As described previously, persimmon phytobezoars, i.e., diospyrobezoars, are the most common type of bezoars in Japan [3]. Meanwhile, gastric bezoars with components similar to gallstones are quite rare. To the best of our knowledge, only one patient with such a bezoar has been reported [15]. Nawata et al. reported a 70-year-old Japanese woman who presented with epigastric pain. Fluoroscopy examination revealed a round, mobile mass in the stomach. However, esophagogastroduodenoscopy performed one day after fluoroscopy revealed no mass in the esophagus, stomach, and duodenum, and the patient developed ileus. Laparotomy was performed, and a dark green bezoar was removed from the ileum. Infrared spectroscopy revealed that the bezoar was composed of bilirubin calcium and cholesterol.

In the present case, infrared spectroscopy revealed that fatty acid calcium and bilirubin calcium existed in the external layer and bilirubin calcium, calcium carbonate, and fatty acid calcium were contained in the core. Electron microscopy showed multiple globular substances in the bezoar’s core, in which a large amount of calcium was deposited. Although the exact material forming the globular substances could not be identified, we believe that it could be carbonate bioliths formed by a bacterial strain [16, 17]. Calcium carbonate is a food additive, and its mineral components can be produced by some bacterial strains through mineral bioprecipitation. Fatty acids are produced by human pancreatic lipase, which hydrolyzes dietary fat molecules in the digestive tract, converting ingested oils to monoglycerides and fatty acids. Therefore, we speculate that calcium carbonate and fatty acids that were supplied from the patient’s diet and possibly bacteria were involved in the bezoar’s formation.

Several mechanisms underlying the pathogenesis of gastric bezoar formation that has components similar to bile or gallstones can be hypothesized. First, bile excreted from the bile duct to the duodenum might flow into the stomach. A chemical substance that constitutes bile, such as bilirubin calcium, cholesterol, and fatty acid calcium, might precipitate, causing bezoar formation in the stomach. Second, small bile stones might be spontaneously discharged from the bile duct via the major duodenal papilla. These stones might flow into the stomach, accumulate, and form a bezoar. Third, epitaxy, the process of growing a crystal of a particular orientation atop another crystal in which the orientation is determined by the underlying crystal, might occur. Bile duct stones might flow into the stomach and continue to grow with the precipitation of bile. Bilirubin calcium and fatty acid calcium could precipitate and result in epitaxial growth on the bile duct stones and larger crystal formation. Fourth, bile or gallstones might be directly excreted to the stomach through a fistula between the stomach and the gall bladder or the bile duct, leading to bezoar formation. However, no fistula was detected in the present patient and the previously reported patient [15]. In the present patient, scanning electron microscopy analysis revealed that the crystals of the gastric bezoar were different in size from those of the bile duct stones. Therefore, we speculate that epitaxial growth occurred with the precipitation of bilirubin calcium and fatty acid calcium. We also speculate that bile flowed into the stomach from the duodenum, and precipitation of bilirubin calcium and fatty acid calcium resulted in bezoar formation. Because microstructural observation was performed in only a single patient in the present study, further analyses of other cases would reveal the mechanisms of development of bezoars that originate from bile.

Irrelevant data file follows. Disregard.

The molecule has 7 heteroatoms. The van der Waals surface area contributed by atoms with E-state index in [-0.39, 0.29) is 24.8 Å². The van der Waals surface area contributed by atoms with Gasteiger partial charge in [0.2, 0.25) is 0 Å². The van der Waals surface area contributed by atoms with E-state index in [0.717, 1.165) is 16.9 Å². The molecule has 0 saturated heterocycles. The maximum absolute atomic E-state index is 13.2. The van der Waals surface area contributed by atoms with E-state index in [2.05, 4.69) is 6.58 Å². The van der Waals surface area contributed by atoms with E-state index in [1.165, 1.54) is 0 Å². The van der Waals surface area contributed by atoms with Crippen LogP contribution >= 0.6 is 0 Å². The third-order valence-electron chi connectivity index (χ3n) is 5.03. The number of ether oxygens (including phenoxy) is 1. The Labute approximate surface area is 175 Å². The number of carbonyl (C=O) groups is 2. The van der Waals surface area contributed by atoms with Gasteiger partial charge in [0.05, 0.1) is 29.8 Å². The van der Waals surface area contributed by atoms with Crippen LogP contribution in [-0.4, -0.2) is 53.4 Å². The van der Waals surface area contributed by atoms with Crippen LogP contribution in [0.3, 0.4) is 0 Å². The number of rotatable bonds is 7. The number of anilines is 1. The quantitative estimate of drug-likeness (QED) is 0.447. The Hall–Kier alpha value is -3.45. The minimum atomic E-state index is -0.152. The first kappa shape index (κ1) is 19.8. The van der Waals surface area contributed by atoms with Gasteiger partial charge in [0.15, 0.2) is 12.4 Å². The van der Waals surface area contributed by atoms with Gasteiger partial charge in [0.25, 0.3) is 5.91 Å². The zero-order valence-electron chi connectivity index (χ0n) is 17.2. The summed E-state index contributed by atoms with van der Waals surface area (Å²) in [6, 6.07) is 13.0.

Component analysis of bezoars is essential to preventing their recurrence. For example, in patients with diospyrobezoars, the avoidance of persimmon consumption is proactively recommended. The administration of prokinetic agents could effectively prevent phytobezoars since the reduced evacuation of indigestible foods due to insufficient gastric motor activity can lead to bezoar formation [2]. In the present case, the presence of bilirubin calcium in the retrieved bezoar prompted us to perform CT and magnetic resonance cholangiopancreatography, which led to the identification of bile stones.

In conclusion, we report a case of a gastric bezoar containing bilirubin calcium, calcium carbonate, and fatty acid calcium. Although this was a rare presentation, our findings suggest that a bezoar originating from bile should be considered among the differential diagnoses in patients without a recent consumption history of persimmons who demonstrate a mass in the digestive tract. In addition, this case underscores the importance of component analysis of gastric bezoars because it can reveal underlying diseases such as bile stones as described here.

Conflicts of Interest

The authors declare no conflicts of interest in association with the present study.

Acknowledgments

Spectrum data for the infrared spectroscopy analysis were kindly provided by Mr. Tomohiro Tooka (SRL Inc., Tokyo, Japan).